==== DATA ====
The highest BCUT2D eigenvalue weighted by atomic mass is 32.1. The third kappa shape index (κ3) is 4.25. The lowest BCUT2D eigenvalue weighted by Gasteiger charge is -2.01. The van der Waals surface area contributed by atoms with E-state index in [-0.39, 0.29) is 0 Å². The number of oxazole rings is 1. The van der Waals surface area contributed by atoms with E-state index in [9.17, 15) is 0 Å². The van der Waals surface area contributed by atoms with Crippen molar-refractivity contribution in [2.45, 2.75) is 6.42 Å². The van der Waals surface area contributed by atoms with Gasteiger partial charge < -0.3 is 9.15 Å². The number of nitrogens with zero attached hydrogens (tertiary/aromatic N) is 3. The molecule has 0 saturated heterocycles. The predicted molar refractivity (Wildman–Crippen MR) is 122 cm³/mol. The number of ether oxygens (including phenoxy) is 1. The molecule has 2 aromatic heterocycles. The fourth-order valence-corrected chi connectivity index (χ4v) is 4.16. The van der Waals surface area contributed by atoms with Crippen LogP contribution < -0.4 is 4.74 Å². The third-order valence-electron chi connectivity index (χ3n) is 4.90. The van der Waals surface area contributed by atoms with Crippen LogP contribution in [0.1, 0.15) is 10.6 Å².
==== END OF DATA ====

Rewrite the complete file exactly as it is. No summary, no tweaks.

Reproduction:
The highest BCUT2D eigenvalue weighted by atomic mass is 32.1. The third kappa shape index (κ3) is 4.25. The lowest BCUT2D eigenvalue weighted by Gasteiger charge is -2.01. The van der Waals surface area contributed by atoms with E-state index in [-0.39, 0.29) is 0 Å². The number of oxazole rings is 1. The van der Waals surface area contributed by atoms with E-state index in [9.17, 15) is 0 Å². The van der Waals surface area contributed by atoms with Crippen molar-refractivity contribution in [2.45, 2.75) is 6.42 Å². The van der Waals surface area contributed by atoms with Gasteiger partial charge < -0.3 is 9.15 Å². The number of nitrogens with zero attached hydrogens (tertiary/aromatic N) is 3. The molecule has 0 saturated heterocycles. The predicted molar refractivity (Wildman–Crippen MR) is 122 cm³/mol. The number of ether oxygens (including phenoxy) is 1. The molecule has 2 aromatic heterocycles. The fourth-order valence-corrected chi connectivity index (χ4v) is 4.16. The van der Waals surface area contributed by atoms with Crippen LogP contribution < -0.4 is 4.74 Å². The third-order valence-electron chi connectivity index (χ3n) is 4.90. The van der Waals surface area contributed by atoms with Crippen LogP contribution in [0.1, 0.15) is 10.6 Å².